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Tue, 24 Nov 2020
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Canada: Weird Sky At Night

Sometimes nature can give us a light show when we least expect it.

SooNews.ca viewer, Dennis Catania saw something a little weird last night as he stood outside his Panoramic Drive home in Sault Ste. Marie Wednesday evening.

©Dennis Catania

Evil Rays

New radar satellite technique sheds light on ocean current dynamics

Ocean surface currents have long been the focus of research due to the role they play in weather, climate and transportation of pollutants, yet essential aspects of these currents remain unknown.

By employing a new technique - based on the same principle as police speed-measuring radar guns - to satellite radar data, scientists can now obtain information necessary to understand better the strength and variability of surface current regimes and their relevance for climate change.

©ESA - BOOST Technologies
Direct measurements of upstream surface flow of the Greater Agulhas Current as obtained from ASAR Wide Swath Mode on 13, 16, 19 and 22 September 2007. The radial surface velocity is marked in the colour bar in metres per second.

Snowman

Antarctic ice loss speeds up, nearly matches Greenland loss

Ice loss in Antarctica increased by 75 percent in the last 10 years due to a speed-up in the flow of its glaciers and is now nearly as great as that observed in Greenland, according to a new, comprehensive study by UC Irvine and NASA scientists.

In a first-of-its-kind study, an international team led by Eric Rignot, professor of Earth system science at UCI and a scientist with NASA's Jet Propulsion Laboratory, Pasadena, Calif., estimated changes in Antarctica's ice mass between 1996 and 2006 and mapped patterns of ice loss on a glacier-by-glacier basis. They detected a sharp jump in Antarctica's ice loss, from enough ice to raise global sea level by 0.3 millimeters (.01 inches) a year in 1996, to 0.5 millimeters (.02 inches) a year in 2006.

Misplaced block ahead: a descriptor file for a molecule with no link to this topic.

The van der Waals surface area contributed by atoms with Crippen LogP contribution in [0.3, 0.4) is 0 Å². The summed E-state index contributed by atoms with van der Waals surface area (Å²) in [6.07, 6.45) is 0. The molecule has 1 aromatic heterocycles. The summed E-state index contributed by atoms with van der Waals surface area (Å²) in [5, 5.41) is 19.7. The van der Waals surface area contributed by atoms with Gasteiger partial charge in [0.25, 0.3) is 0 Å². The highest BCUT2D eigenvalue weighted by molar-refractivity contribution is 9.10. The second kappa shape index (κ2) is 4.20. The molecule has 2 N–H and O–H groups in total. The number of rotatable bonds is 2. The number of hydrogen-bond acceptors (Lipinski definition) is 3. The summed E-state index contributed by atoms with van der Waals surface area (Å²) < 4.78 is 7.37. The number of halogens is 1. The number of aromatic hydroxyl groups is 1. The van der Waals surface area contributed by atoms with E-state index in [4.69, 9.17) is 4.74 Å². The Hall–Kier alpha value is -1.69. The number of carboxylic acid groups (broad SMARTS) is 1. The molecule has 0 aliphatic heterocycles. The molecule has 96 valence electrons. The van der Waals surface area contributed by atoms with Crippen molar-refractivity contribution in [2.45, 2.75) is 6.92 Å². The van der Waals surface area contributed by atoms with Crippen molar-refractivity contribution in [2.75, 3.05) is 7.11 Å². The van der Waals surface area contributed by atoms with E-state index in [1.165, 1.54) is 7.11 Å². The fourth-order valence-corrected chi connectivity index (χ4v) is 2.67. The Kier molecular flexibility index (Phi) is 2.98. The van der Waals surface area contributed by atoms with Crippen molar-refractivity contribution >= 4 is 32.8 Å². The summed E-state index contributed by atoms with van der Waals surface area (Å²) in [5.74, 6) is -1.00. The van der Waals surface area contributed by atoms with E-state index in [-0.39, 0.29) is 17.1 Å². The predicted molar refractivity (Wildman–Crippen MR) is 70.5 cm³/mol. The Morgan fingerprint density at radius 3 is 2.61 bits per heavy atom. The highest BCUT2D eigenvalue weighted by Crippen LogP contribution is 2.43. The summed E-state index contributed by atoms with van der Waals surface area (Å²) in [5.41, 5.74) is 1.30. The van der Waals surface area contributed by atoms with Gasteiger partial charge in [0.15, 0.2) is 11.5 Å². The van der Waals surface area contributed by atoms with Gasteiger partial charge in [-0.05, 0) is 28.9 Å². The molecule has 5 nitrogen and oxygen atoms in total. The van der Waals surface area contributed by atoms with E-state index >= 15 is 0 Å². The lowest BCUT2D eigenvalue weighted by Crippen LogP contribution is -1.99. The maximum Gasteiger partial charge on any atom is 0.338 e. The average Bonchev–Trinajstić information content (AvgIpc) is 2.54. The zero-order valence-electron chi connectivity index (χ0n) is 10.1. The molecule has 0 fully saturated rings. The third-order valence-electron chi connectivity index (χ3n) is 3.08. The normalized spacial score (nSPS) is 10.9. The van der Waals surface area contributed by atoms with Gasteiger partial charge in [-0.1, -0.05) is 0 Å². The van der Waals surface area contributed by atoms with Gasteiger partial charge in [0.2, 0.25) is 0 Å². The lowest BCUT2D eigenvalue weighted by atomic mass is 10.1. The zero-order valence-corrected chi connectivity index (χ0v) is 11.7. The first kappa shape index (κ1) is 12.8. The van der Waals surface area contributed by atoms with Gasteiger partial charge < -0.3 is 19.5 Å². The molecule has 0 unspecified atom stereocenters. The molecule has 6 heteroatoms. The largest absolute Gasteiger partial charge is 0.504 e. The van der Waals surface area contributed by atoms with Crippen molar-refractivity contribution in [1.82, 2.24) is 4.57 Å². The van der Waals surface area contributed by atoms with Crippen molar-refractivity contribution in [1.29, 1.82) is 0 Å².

Better Earth

Earth's getting 'soft' in the middle

Since we can't sample the deepest regions of the Earth, scientists watch the velocity of seismic waves as they travel through the planet to determine the composition and density of that material. Now a new study suggests that material in part of the lower mantle has unusual electronic characteristics that make sound propagate more slowly, suggesting that the material there is softer than previously thought. The results call into question the traditional techniques for understanding this region of the planet. The authors, including Alexander Goncharov from the Carnegie Institution's Geophysical Laboratory, present their results in the January 25, 2008, issue of Science.

The lower mantle extends from about 400 miles to 1800 miles (660-2900 kilometers) into Earth and sits atop the outer core. Pressures and temperatures are so brutal there that materials are changed into forms that don't exist in rocks at the planet's surface and must be studied under carefully controlled conditions in the laboratory. The pressures range from 230,000 times the atmospheric pressure at sea level (23 GPa), to 1.35 million times sea-level pressure (135 GPa). And the heat is equally extreme - from about 2,800 to 6,700 degrees Fahrenheit (1800K - 4000K).

Sherlock

Secrets of bird flight revealed

Scientists believe they could be a step closer to solving the mystery of how the first birds took to the air.

A study published in the journal Nature suggests that the key to understanding the evolution of bird flight is the angle at which a bird flaps its wings.

The US team found that birds move their wings at the same narrow angle, whether they run, fly or glide.

©Unknown
Birds flap their wings to help propel them up steep inclines

Bizarro Earth

Indonesian earthquake leaves one dead

JAKARTA - A strong 6.2-magnitude quake rattled the remote Indonesian island of Nias, off the west coast of Sumatra, early Wednesday, leaving one person dead and four injured, the police said.

Bomb

3rd earthquake hits western Tibet this month

BEIJING -- An earthquake measuring 5.5 degrees on Richter Scale hit Tibet at 2:43 Beijing Time Wednesday, according to the China Seismological Monitoring Network.

Bizarro Earth

5.2-magnitude earthquake rocks northern Chile

SANTIAGO -- A 5.2-magnitude earthquake hit the First Region in northern Chile Tuesday morning, according to a Seismic Monitoring Network of the University of Chile

Better Earth

Arctic ice-cap loss twice the size of France: research

The Arctic ice cap has shrunk by an area twice the size of France's land mass over the last two years, the Paris-based National Centre for Scientific Research (CNRS) said Wednesday.

Nuke

Drought Could Force Nuke-Plant Shutdowns

Lake Norman, North Carolina - Nuclear reactors across the Southeast could be forced to throttle back or temporarily shut down later this year because drought is drying up the rivers and lakes that supply power plants with the awesome amounts of cooling water they need to operate.